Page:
You’ve probably heard of asbestos and the serious health problems attached to it: mesothelioma, asbestosis and lung cancer. The EPA has banned asbestos in many friable (crumbles easily) asbestos-containing products, but there is no all-out ban, and it’s important to know that there is still asbestos in brakes pads and other car parts. This affects mechanics working in a shop and DIYers alike, and appropriate precautions should be taken to limit exposure to yourself and others.
Toxic Airborne Events
Asbestos is dangerous because it’s composed of minuscule but knife-like fibers that can be released into the air and easily inhaled, consumed, or attach to clothing without you knowing it, posing a risk to others as well. So a good question to start with is, “If asbestos is so bad for you, why is it used at all?” The answer is that it’s really good at a few things and readily (and cheaply) available. It can sustain a tremendous amount of heat and has high tensile strength, making it ideal for insulation and high-friction environments. It should be noted that asbestos is also still used in other industries such as construction, but we’ll be focusing on the automotive uses here.
Unrecommended Doses of Fiber
Where cars are concerned, asbestos can be found in brake pads and shoes, gaskets, seals, clutch assemblies and valve rings. Most new products made in the U.S. are now being assembled with a limited, to zero, amount of asbestos, but there’s a ton of it still out there in existing parts, and parts imported from overseas. You can’t tell if something has asbestos by looking at it, so the best rule of thumb is to always assume that it does. This is not to say that you should try to replace everything in your life that might contain asbestos … as long as the material isn’t disturbed, you should be OK. The good news is, if asbestos is left intact and undisturbed, it won’t harm you.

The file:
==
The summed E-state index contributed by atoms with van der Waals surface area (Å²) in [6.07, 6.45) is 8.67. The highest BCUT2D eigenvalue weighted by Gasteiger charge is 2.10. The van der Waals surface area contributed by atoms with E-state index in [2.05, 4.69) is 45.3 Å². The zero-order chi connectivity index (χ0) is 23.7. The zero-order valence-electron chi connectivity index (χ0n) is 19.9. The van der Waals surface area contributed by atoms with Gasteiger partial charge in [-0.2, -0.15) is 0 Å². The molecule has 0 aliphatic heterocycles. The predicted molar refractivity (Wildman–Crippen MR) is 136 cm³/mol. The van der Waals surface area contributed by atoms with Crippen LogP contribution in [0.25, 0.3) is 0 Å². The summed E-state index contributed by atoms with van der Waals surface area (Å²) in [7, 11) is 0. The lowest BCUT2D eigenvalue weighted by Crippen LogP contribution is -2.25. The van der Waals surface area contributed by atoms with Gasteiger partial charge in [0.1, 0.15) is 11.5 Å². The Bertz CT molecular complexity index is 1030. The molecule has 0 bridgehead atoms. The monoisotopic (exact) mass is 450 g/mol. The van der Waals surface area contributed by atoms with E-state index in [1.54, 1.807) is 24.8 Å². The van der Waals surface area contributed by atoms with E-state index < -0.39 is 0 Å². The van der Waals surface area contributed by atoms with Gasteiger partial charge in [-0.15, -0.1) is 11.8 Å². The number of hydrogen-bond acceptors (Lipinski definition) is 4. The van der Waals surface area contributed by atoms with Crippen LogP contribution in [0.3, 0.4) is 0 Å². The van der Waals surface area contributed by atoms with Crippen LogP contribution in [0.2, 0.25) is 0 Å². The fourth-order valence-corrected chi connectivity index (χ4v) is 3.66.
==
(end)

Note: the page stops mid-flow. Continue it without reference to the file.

On cars with asbestos in the brake linings, using compressed air to clean the area or a hammer to dislodge calipers, etc., poses an enormous risk and OSHA has issued several abatement techniques to apply before and while attempting this kind of work. Regular vacuums will not do the trick, and neither will aerosol spray. While the instructions for how to manage potential asbestos-containing material are detailed, it’s also important to practice safety measures like good hygiene, simply washing your hands. Read detailed instructions from OSHA before continuing on your project.
Remember that yes asbestos is still around, but as long as the proper precautions are taken and asbestos-containing materials are undisturbed, you can greatly reduce you and your loved one’s risk of harmful exposure. Always play it safe if you’re unsure what you’re dealing with.
Check out all the brake system parts available on NAPA Online or trust one of our 17,000 NAPA AutoCare locations for routine maintenance and repairs. For more information on asbestos in brakes, chat with a knowledgeable expert at your local NAPA AUTO PARTS store.
Photos courtesy of Blair Lampe.
Source: NAPA Know How